Equipment for automated in-line dilution accomplishes the following process steps: concentrated solution is combined with diluent solution, the combined liquids are mixed, solution concentrations may be adjusted depending on the system components, and the final desired solution is delivered for its intended use. Engineering considerations needed to successfully accomplish these steps are discussed in the following sections.
There are two fundamental equipment designs for in-line dilution processes. Several variations of the basic designs are commercially available. These variations differ primarily in the method used to generate fluid flow and measure the streams. Examples of equipment designs include:
Pressure-controlled. Fluid flow is controlled by changing the pressure of the inlet streams. For example, a beverage machine uses pressurized carbon dioxide (CO2) to mix concentrated syrup with water to produce soda with the appropriate ratio of syrup to water (Figure 4).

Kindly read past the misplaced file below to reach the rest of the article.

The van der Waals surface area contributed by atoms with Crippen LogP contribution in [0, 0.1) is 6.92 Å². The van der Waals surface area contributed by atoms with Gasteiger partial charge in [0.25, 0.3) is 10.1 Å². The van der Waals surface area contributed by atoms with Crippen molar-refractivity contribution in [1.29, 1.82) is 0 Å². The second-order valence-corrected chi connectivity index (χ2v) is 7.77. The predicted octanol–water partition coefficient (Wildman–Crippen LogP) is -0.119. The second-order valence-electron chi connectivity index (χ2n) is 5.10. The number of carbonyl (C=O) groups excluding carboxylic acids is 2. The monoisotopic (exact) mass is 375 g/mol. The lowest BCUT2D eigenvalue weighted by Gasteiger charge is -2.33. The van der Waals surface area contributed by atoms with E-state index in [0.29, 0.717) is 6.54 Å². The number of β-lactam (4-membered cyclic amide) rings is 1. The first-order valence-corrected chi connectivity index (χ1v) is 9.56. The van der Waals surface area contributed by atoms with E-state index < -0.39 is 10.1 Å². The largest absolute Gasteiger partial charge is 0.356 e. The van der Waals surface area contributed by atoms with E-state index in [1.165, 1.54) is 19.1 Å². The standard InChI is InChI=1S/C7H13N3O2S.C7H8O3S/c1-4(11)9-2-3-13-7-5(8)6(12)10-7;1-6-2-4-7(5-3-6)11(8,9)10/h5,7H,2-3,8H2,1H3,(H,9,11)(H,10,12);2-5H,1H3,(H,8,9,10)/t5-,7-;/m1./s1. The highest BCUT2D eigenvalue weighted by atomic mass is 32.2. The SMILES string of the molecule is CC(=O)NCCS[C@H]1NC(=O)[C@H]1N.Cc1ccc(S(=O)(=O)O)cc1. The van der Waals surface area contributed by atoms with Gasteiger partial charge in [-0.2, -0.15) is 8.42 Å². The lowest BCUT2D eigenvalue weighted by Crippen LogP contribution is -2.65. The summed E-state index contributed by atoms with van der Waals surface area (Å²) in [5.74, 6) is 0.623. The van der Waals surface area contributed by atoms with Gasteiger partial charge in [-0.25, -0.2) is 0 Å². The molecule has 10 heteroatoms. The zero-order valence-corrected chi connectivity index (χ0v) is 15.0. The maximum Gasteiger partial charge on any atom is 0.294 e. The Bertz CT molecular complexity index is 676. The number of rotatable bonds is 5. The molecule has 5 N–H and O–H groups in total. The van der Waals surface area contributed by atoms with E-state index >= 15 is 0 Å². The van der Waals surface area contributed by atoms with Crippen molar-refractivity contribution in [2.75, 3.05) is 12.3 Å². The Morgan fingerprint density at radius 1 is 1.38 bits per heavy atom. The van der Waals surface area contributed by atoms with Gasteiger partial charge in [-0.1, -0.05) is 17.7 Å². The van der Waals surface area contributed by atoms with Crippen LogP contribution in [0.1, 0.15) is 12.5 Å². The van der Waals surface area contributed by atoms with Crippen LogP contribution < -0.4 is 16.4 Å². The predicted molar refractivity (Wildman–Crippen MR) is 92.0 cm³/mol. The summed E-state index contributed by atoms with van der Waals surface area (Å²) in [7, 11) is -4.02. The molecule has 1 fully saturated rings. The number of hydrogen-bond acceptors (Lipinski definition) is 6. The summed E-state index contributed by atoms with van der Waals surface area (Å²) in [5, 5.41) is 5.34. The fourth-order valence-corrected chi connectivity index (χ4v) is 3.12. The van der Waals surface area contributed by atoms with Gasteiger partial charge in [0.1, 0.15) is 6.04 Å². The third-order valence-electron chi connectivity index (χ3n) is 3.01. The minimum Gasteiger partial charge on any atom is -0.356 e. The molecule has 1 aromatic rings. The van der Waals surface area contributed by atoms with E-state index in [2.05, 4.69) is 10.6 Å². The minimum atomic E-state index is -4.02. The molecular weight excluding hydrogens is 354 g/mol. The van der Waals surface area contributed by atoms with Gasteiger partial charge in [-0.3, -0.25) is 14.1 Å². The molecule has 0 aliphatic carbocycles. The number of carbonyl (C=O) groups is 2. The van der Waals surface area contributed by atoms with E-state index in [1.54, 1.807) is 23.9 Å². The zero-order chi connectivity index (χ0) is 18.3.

Mass-controlled. Fluid flow is controlled by measuring the mass flow rate.
Volumetric. Fluid flow is controlled by precision metering pumps.
Parametric parameter feedback. Feedback control is accomplished by measuring the output of selected solution attributes.
Parametric parameter feedback with dynamic blending. Feedback control is accomplished by measuring the output of select solution attributes and blending is performed in a continuously mixed blending module.
Designs such as pressure-controlled, mass-controlled, or other mechanically based controls are not considered QbD or PAT because they do not directly identify, monitor, and control a critical process parameter (CPP). The CPP in buffer blending, for example, is the chemical make-up of the buffer (molarity and pH), not its mass, pressure, or volume. By controlling the CPP, one can eliminate the impact of out-of-specification (OOS) concentrates and the extreme difficulty and cost of trying to make nearly perfect concentrates with mass, pressure, or volume blending designs. Designs that use a blending module with PAT and feedback controls make it possible for the dilution process to decouple the variability of the final product from the variability of the concentrate.4
There are three basic equipment components that comprise in-line dilution equipment. These include piping, fluid flow devices, and mixing devices. Control instrumentation includes mass flow meters and analytical instruments such as pH, conductivity, or near-infrared (NIR) instrumentation. A programmable logic controller (PLC) integrates the operation and control of all components.
Piping and Material Compatibility